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Serious macOS flaw in High Sierra allows attackers to log in as root

An Apple macOS flaw in High Sierra could allow an attacker to bypass any authentication dialog, including signing in to a system as a full root user.

A security issue in Apple's macOS High Sierra could allow an attacker to bypass any authentication dialog and even...

sign in as a root user.

The macOS flaw gained visibility after Lemi Orhan Ergin, agile software craftsman at payment platform vendor Iyzico, based in Istanbul, Turkey, tweeted about it Tuesday. Ergin asked Apple on Twitter if it was aware of an authentication bypass issue in its desktop operating system that could allow anyone with physical access to a target system to "login as 'root' with empty password after clicking on login button several times."

However, it wasn't the first time the issue was brought up. Ergin said in a Medium post that the infrastructure team at his company brought the macOS flaw to his attention on Nov. 23rd and there have been Apple Developer Forums posts about the issue as far back as Nov. 13th.

Tim Erlin, vice president of product management and strategy at Tripwire, criticized Ergin for his tweet.

"Failing to follow responsible disclosure guidelines puts everyone at greater risk," Erlin told SearchSecurity. "Public disclosure like this, especially with a major vulnerability, ensures the widest possible distribution of the information among malicious attackers, and instills a sense of urgency to attack before a patch is available."

Xavier Mertens, security consultant for SANS Internet Storm Center, said in an alert a "quick fix" would be to create a password for the root user.

Apple has released a patch for the macOS flaw Wednesday and said the issue was due to "a logic error [that] existed in the validation of credentials. This was addressed with improved credential validation."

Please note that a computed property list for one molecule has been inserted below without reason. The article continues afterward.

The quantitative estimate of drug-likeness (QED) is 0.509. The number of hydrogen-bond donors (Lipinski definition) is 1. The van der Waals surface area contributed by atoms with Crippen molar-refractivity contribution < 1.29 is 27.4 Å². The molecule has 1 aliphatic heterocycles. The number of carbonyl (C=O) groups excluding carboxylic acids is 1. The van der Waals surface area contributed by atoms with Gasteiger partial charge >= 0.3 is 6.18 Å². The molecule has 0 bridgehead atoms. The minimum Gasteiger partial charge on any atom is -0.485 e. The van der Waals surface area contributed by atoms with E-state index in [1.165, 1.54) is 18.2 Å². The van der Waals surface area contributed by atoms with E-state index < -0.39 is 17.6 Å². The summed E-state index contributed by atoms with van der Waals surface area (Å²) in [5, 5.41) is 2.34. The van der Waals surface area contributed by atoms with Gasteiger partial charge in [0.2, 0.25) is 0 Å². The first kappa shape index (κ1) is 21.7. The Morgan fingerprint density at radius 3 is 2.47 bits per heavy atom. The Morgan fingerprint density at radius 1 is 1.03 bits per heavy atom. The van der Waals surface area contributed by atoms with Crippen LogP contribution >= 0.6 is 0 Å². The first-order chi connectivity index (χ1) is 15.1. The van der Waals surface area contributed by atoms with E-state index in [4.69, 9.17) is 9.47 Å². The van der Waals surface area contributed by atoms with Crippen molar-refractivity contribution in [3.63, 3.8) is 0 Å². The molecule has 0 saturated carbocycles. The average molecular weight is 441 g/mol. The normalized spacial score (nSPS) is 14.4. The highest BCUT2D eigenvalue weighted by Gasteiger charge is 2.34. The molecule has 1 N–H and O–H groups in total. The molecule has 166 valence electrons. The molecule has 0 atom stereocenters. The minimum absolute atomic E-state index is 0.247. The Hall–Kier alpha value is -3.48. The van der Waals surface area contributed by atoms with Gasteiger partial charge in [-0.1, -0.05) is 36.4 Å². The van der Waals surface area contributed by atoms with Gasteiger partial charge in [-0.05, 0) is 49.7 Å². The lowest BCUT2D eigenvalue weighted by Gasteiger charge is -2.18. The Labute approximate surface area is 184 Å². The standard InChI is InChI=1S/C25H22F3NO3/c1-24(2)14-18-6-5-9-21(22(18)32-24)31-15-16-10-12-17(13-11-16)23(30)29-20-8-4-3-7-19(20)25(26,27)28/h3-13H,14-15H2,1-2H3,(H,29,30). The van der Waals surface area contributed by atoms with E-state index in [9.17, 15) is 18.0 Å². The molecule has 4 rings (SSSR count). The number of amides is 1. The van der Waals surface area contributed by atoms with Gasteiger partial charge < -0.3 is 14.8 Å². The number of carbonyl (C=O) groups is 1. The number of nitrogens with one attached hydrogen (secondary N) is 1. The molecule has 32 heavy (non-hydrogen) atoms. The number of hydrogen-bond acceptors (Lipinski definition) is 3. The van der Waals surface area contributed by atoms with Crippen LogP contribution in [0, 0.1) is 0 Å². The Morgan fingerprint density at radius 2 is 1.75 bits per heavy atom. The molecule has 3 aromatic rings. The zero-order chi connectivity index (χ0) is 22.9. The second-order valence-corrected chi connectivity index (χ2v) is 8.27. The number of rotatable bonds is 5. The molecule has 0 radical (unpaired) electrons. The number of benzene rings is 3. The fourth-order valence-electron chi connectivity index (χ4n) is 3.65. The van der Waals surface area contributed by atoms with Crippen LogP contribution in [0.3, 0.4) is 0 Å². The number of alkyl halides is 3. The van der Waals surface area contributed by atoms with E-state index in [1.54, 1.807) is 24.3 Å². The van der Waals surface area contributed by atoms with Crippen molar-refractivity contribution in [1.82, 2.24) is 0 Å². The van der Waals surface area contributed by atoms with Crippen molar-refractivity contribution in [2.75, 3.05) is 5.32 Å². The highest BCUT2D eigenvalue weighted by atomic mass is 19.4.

Potential other vectors

Will Dormann, senior vulnerability analyst at CERT, found the macOS flaw could be remotely exploitable if Apple's Remote Desktop system is enabled, and "that gives full interactive remote root access to a system, without requiring a password."

Additionally, Thomas Reed, a recognized Mac evangelist at Malwarebytes Labs, found this latest macOS flaw "works with any authentication dialog in High Sierra."

"On a Unix system, such as macOS, there is one user to rule them all. The root user is given the power to change anything on the system. There are some exceptions to that on recent versions of macOS, but even so, the root user is the single most powerful user with more control over the system than any other," Reed wrote in a blog post. "Being able to authenticate as the root user without a password is serious, but unfortunately, the problem gets worse. After this has (sic) bug has been triggered, it turns out you can do anything as root on the first try, without a password."

Reed added that while this macOS flaw could allow someone to log in to a system locally or remotely, if Remote Desktop is turned on, and be able to "do whatever they want, including accessing your files, installing spyware, you name it," there is a way to protect data.

"If you have your Mac's hard drive encrypted with FileVault, this will prevent the attacker from having a persistent backdoor," Reed wrote. "In order to log in, the attacker would have to know the password that will unlock FileVault. Not even the all-powerful root user can access an encrypted FileVault drive without the password."

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What do you think about this root user issue in macOS High Sierra?
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only if MAC users release control in settings to public! Which by the way can be done on any computer or device.
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My understanding for over ten years of using Mac OS X is that root is disabled by default. I assumed my machine was safe, so thought I'd look into this. Turns out root is still disabled on my machine as I always thought. I think this will be true for most Macs out there. You have to go to some trouble to enable root, and I think this will only be done by system-level developers for very good reasons.

So this seems an exploit that will affect very few people and they will be people who know what they are doing at this level anyway, probably writing software that could wipe out the machine anyway.
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This reads like a junior developer was allowed to make small changes, but instead created large amount of changes.  Then the senior programmer proof reader did not kick back the large changes that the junior developer did. 

Both should laid permanently.
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This reads like a junior developer was allowed to make small changes, but instead created large amount of changes.  Then the senior programmer proof reader did not kick back the large changes that the junior developer did. 

Both should be laid permanently laid off.
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